Ken says he was not a coach who yelled and screamed because “I didn’t have to.”  He remembers the kids who played for him, almost without exception, as being hardworking and dedicated.  In his whole time as a coach, he cut only one player.

In 1959, he became the athletic director at Worthington High School, a job he held for 24 years, while continuing to coach golf.  His 1957 golf team won a state championship, and in the 28 years he coached golf his teams won 22 district championships in a row and nine regionals.  As athletic director, in addition to supervising and mentoring the other coaches and handling the budgeting and administration of sports programs, he ran the district basketball tournaments.

In 1982, he retired after 36 years with District 518.  For a while after that, he managed the Prairie View Golf Course in Worthington.  Two heart bypass operations slowed him down, but up until last May when he moved into Ecumen Meadows, he lived in the family home in Worthington, which he still owns.

Over all these years, Ken and Helen raised two daughters, danced and played golf together, and made Ken’s sports career a family affair.  Helen would go to the basketball games with the kids and her ever-present scorebook in tow.  She intently scored all the games—“always by the book.”  Like Ken, she too would be named to the Worthington Trojans Hall of Fame for her dedication as a Trojan athletics booster.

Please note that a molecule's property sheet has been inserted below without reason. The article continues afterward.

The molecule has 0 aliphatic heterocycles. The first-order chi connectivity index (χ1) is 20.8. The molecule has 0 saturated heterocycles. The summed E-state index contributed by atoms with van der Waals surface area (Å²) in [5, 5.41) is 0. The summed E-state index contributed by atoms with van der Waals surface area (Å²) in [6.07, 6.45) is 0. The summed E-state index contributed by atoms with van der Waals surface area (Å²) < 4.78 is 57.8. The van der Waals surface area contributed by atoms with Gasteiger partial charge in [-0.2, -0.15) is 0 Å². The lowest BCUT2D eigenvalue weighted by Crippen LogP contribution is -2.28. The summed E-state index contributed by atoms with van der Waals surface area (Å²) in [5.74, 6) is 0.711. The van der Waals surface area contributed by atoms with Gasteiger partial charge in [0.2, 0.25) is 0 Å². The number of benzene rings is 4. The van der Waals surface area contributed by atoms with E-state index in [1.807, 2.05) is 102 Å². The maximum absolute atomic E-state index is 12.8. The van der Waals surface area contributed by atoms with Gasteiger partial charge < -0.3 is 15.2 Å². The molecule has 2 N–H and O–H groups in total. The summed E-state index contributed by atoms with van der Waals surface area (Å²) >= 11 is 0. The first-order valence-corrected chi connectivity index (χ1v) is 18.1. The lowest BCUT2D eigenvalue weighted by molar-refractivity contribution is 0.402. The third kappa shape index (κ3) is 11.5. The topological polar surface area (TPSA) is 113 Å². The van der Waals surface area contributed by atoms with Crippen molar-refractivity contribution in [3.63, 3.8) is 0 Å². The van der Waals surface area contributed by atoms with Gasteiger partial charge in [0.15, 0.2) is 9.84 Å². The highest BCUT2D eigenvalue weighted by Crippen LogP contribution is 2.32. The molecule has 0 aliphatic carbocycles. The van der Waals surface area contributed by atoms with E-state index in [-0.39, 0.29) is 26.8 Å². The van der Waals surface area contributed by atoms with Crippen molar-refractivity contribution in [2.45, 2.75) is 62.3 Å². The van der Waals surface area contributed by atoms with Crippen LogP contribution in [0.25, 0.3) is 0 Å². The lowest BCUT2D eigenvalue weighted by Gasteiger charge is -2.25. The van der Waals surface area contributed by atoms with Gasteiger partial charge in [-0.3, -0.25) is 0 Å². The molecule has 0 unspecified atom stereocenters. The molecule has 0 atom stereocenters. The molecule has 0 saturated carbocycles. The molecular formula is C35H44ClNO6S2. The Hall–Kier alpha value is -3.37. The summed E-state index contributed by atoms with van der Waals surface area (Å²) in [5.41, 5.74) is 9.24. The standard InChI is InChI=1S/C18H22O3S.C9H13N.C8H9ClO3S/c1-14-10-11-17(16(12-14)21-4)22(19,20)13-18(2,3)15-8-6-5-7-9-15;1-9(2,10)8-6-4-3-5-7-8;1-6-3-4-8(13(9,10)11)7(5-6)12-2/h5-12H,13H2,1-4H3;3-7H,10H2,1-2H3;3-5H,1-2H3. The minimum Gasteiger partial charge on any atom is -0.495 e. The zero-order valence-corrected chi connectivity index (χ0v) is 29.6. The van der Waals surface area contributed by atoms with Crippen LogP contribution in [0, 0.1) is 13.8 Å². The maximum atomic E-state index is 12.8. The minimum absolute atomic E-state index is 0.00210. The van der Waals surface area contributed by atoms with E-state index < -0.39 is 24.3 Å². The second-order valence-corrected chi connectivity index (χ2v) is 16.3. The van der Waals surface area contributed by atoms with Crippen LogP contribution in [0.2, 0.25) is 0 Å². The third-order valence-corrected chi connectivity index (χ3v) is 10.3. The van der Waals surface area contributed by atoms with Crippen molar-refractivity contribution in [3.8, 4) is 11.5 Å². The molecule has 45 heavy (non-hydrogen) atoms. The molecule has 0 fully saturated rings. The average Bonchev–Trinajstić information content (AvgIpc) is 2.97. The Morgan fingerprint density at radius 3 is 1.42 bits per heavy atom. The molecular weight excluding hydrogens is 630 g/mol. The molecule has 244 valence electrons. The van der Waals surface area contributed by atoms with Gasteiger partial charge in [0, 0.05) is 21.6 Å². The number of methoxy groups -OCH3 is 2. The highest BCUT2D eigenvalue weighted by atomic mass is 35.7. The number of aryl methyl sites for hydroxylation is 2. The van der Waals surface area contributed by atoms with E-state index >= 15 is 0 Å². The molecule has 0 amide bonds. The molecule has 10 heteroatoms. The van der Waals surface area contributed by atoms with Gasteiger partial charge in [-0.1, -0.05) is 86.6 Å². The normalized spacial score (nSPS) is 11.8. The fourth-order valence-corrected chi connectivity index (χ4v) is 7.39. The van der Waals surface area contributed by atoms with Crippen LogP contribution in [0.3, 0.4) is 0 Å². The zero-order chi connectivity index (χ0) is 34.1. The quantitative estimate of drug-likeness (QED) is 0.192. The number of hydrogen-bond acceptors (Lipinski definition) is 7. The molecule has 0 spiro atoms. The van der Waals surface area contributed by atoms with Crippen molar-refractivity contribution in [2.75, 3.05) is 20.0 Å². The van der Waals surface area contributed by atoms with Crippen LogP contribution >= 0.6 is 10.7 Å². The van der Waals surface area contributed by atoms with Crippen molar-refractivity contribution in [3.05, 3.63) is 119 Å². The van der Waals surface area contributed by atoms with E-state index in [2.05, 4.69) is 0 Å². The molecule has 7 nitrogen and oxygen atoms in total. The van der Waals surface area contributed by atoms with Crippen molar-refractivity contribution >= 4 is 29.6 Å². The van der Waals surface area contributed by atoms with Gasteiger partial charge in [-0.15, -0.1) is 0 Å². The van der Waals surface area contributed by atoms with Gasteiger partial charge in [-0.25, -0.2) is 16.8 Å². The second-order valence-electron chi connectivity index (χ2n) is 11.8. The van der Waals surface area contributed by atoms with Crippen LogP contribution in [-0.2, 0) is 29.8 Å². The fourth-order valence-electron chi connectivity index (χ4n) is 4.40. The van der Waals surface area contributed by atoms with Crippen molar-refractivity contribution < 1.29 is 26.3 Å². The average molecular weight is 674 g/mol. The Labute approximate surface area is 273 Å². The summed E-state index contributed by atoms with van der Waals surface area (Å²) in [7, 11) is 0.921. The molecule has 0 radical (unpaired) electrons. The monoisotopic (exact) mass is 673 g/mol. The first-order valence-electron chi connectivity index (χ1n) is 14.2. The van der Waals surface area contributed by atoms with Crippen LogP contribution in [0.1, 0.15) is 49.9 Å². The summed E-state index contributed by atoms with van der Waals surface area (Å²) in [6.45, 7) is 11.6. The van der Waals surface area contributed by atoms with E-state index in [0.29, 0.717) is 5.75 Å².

Ken looks back on those days thankful for how blessed he was.  The job was great, the kids who played for him were wonderful, and his family was supportive. 

“I never walked into that school a day wishing I didn’t have to,” Ken says.

Add a comment

I don't know if this went

I don't know if this went "through" the first time or not? But, this is a remarkable story, extremely well-written by Ben Taylor about an absolutely GREAT MAN!!! I wrote a similar story about Ken Thompson for the Worthington Daily Globe's Year-End-Review Section back in March of 2011 (it may have been in 2010?), so I was very familar with the information. But Ben Taylor certainly did a tremendous job of organizing all the facts into a very readable story. Ken has, indeed, lived an interesting life. He is a TRUE WORTHINGTON LEGEND!!!!!

Tremendous Story on a GREAT

Tremendous Story on a GREAT MAN. I wrote a story about Ken for the Daily Globe back in March of 2011 (maybe in was March of 2010 ?). A lot of this was the same information. But, this story was so well-done and a great tale of the many interesting things which Ken Thompson did. He truly is a Worthington Legend. Thanks for writing this great piece!!!!

Great story. I am so glad the

Great story. I am so glad the older generation gets to re-live those times by sharing them with us.
Thank you for your service, Ken.